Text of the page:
Halfway There: Suns Beat Bucks For 2-0 Lead In NBA Finals
The Phoenix Suns have never been closer to an NBA title.
Devin Booker scored 31 points, Chris Paul had 23 and the Suns beat the Milwaukee Bucks 118-108 on Thursday night to take a 2-0 series lead.
The Suns surged ahead late in the first half, withstood Giannis Antetokounmpo's all-around effort to bring the Bucks back, and walked off winners again as fans swung orange rally towels all around them.
Antetokounmpo had 42 points and 12 rebounds in his second game back after missing two games because of a hyperextended left knee.
The Suns never even had a lead in the NBA Finals until their 118-105 victory in Game 1. They dropped the first two games in both 1976 and 1993, their only other appearances, and didn’t win more than two games in either series.
They've already got two this time and will go after a third Sunday in Milwaukee, which will host the NBA Finals for the first time since 1974.
"We know it gets rowdy in Milwaukee, but I think we’re ready for it,” Booker said.
Booker made seven 3-pointers and the Suns went 20 for 40 behind the arc. Mikal Bridges scored 27 points, and Paul finished with eight assists.
Jrue Holiday played more aggressively but didn’t shoot a whole lot better than in Game 1, scoring 17 points but hitting only 7 for 21. Khris Middleton was 5 for 16, forcing Antetokounmpo to carry an even heavier load on his sore left leg.
It adds up to the Bucks having to overcome a 2-0 deficit for the second time this postseason. They did it against the Brooklyn Nets in the Eastern Conference semifinals, but had some help when first James Harden and then Kyrie Irving were injured.
Now they are facing a Suns team loaded with weapons all over the lineup, and showed off all of them in the prettiest play of this series.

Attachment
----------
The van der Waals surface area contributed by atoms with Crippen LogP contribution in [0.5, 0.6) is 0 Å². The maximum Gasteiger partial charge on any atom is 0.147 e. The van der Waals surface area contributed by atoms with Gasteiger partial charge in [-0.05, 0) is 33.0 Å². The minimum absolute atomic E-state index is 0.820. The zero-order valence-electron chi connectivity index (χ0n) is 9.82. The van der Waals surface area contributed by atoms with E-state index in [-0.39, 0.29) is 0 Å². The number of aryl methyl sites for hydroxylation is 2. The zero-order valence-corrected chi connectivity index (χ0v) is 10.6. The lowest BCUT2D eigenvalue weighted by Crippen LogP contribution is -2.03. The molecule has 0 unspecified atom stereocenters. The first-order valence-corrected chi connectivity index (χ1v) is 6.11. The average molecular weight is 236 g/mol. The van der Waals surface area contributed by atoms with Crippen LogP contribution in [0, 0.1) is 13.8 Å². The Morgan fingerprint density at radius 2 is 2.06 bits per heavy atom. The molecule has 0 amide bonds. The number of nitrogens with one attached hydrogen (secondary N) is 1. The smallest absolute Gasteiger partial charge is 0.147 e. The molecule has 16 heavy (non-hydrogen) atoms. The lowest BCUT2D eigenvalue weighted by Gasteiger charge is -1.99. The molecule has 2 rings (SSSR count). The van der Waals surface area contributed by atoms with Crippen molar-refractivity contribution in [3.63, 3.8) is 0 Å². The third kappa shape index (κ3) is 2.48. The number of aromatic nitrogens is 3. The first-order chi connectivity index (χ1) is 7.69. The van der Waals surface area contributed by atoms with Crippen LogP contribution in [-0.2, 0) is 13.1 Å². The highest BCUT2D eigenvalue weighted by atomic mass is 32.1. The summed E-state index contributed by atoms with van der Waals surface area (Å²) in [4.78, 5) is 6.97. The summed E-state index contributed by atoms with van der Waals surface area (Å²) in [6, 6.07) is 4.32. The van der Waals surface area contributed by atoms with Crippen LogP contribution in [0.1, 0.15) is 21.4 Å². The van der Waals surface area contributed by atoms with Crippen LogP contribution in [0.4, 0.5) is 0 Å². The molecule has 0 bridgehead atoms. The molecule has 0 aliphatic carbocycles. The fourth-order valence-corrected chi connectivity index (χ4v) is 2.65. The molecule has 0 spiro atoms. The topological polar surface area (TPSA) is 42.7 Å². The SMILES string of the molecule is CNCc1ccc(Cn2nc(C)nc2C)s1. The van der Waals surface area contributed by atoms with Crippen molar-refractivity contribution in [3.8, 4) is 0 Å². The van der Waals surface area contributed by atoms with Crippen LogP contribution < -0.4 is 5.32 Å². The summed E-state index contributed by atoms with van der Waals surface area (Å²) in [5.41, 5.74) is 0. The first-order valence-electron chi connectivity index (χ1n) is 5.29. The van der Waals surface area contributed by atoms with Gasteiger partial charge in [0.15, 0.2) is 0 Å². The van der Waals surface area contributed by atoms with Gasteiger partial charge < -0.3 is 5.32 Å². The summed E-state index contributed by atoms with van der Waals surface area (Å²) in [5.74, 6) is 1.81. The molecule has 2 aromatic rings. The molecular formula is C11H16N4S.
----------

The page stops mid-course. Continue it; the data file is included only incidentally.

They whipped the ball all around the perimeter for the final basket of the first half. It went from Paul to Booker to Jae Crowder to Bridges, back to Crowder to Paul, then over to Crowder and once again Bridge. He then finally fed it inside to Deandre Ayton, who scored while being fouled with 14.9 seconds left for a 56-45 lead at the break.
The Bucks could only dream of having that many guys involved. Antetokounmpo’s 15 field goals were more than twice as many as any other Milwaukee player.
Phoenix opened a 65-50 lead with a good start to the third, but Antetokounmpo — and pretty much only Antetokounmpo — kept the game from getting away from the Bucks. He scored 20 of the Bucks’ 33 points in the third, the first 20-point period in the finals since Michael Jordan against the Suns in 1993.
Milwaukee got it all the way down to six in the fourth, but Paul nailed a 3-pointer and Bridges had a basket to quickly push the lead back to double digits.
Milwaukee outscored Phoenix 20-0 in the paint in the first quarter, but eight of the Suns’ nine baskets were 3-pointers and they were behind just 29-26.
Only two fouls — both on the Suns — were called in a clean quarter. Antetokounmpo took the only two free throws, making one and shooting an airball on the second as fans continued counting, as they have in Bucks’ road games during the playoffs to show that he often doesn’t appear to shoot them within the allotted 10 seconds.
It was tied at 41 with just under five minutes left in the half before the Suns surged ahead with precision offense and some shutdown defense. They finished with a 15-4 run, the Bucks managing just a pair of baskets by Antetokounmpo.
He tried to fire up his teammates with some screaming on the bench during a timeout, but he couldn’t put the ball into the basket for them. The Bucks were a dismal 6 for 25 in the period, missing 10 of their 12 3-point tries.
Bucks: Antetokounmpo had his 13th game with at least 20 points and 10 rebounds in this postseason. Only Kareem Abdul-Jabbar, who had 15 in 1974 and 14 in 1971, had more for the Bucks.
Suns: Booker has 490 points, second-most for any player in his first postseason. Rick Barry scored 521 in 1967. The Suns are 14-4 in this postseason.
Abdul-Jabbar had some fun with a video on social media calling to mind the important shared history between the teams who came into the NBA together in 1968. The Bucks won a coin toss in 1969 that allowed them to select the future Hall of Famer with the No. 1 pick in the draft.
In the video, Abdul-Jabbar, wearing a Milwaukee No. 33 T-shirt, flips a coin.
“Bucks in 6,” he then said. “Fear the Deer.”
Crowder had 11 points and 10 rebounds, shooting 4 for 8. He missed all eight attempts in Game 1.